Minnesota Representative Ilhan Omar was scrolling through social media when a video of George Floyd’s killing appeared on her feed. “It was like watching a horror movie,” the freshman congresswoman tells Bustle. “You just keep yelling, and you know they can’t hear you.” The video shows former police officer Derek Chauvin, who served Omar’s Minneapolis district, with his knee on Floyd’s neck. “It was like watching a public lynching.”
In late May, Omar had planned on promoting her memoir, This Is What America Looks Like: My Journey From Refugee to Congresswoman, which chronicles her path from Somalia to a Kenyan refugee camp and ultimately to resettlement in Minnesota at age 12. Instead, she’s joined local protests to demand change in law enforcement. Her city has reignited the Black Lives Matter conversation, and activists in more than 750 American cities have joined the call to action. “For too long, Black and marginalized communities have faced violence from the Minneapolis Police Department [MPD],” Omar says. “Our chief himself has sued the department for racism before.”
In 2007, Minneapolis Police Chief Medaria Arradondo, then a lieutenant, was part of a lawsuit that alleged “race and color discrimination” against Black officers in the department. And between 2009 and 2019, “Black people accounted for more than 60 percent of the victims in Minneapolis police shootings,” The New York Times reported. (Only 19.3% of city residents are Black.) This history, Omar says, means that the MPD has far surpassed the point where reform would be possible.
Since Floyd’s death, calls for defunding or entirely disbanding the police have gained traction nationally. Omar says defunding might be an option for many U.S. cities, but not for Minneapolis. “The calls for defunding and reinvesting in [our] community would work if we had a department that wasn't having a credibility crisis.”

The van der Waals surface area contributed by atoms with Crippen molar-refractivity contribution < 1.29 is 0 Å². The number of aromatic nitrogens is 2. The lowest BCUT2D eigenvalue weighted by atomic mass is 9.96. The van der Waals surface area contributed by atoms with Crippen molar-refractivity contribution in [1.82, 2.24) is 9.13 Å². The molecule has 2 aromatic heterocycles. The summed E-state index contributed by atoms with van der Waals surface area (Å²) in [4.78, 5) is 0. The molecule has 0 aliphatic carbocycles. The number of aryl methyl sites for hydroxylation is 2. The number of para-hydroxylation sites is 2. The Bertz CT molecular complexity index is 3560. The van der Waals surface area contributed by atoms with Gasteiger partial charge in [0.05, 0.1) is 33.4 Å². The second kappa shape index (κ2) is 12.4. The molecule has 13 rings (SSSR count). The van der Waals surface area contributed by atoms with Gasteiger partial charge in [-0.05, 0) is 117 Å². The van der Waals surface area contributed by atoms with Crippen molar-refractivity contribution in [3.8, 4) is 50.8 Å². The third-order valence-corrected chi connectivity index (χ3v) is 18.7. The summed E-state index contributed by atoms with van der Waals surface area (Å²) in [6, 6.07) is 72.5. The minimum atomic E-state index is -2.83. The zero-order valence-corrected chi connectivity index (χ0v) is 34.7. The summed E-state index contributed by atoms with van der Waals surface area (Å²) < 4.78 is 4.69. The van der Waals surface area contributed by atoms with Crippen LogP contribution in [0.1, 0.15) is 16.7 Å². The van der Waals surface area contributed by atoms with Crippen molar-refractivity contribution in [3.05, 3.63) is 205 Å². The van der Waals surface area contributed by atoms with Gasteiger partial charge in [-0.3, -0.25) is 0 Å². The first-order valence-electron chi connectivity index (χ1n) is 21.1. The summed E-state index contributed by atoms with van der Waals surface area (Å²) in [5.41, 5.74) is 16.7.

“You have to start from scratch,” she says. “We've had many attempts for accountability and reform, and MPD continues to fail the city. It hasn’t even performed the basic things it’s expected to do, like solve serious crimes and care for victims of homicide.”
Omar looks toward Camden, New Jersey, which successfully disbanded its police department in 2012 due to corruption. Camden had held a reputation as being one of the country’s most dangerous cities. Since 2012, its rate of violent crime has decreased by 42%.
She’s hopeful that the protests will spur real change. She’s attended several rallies — without being recognized, she says — and has spoken during Minneapolis marches. Her two teenage children have joined her. They’ve had family discussions about police violence and race for years, as Black Americans are more than twice as likely to get killed by police than their white counterparts.
“For my son, he's 14 and will often just blurt out, ‘Mom, that could be me,’” she says. “That's hard, because for him to show up as a Black man [to protests], interactions with the police can be deadly."
Regardless, her children know the power of her platform as a congresswoman. “For them, it's like, ‘Mom, you gotta do something.’”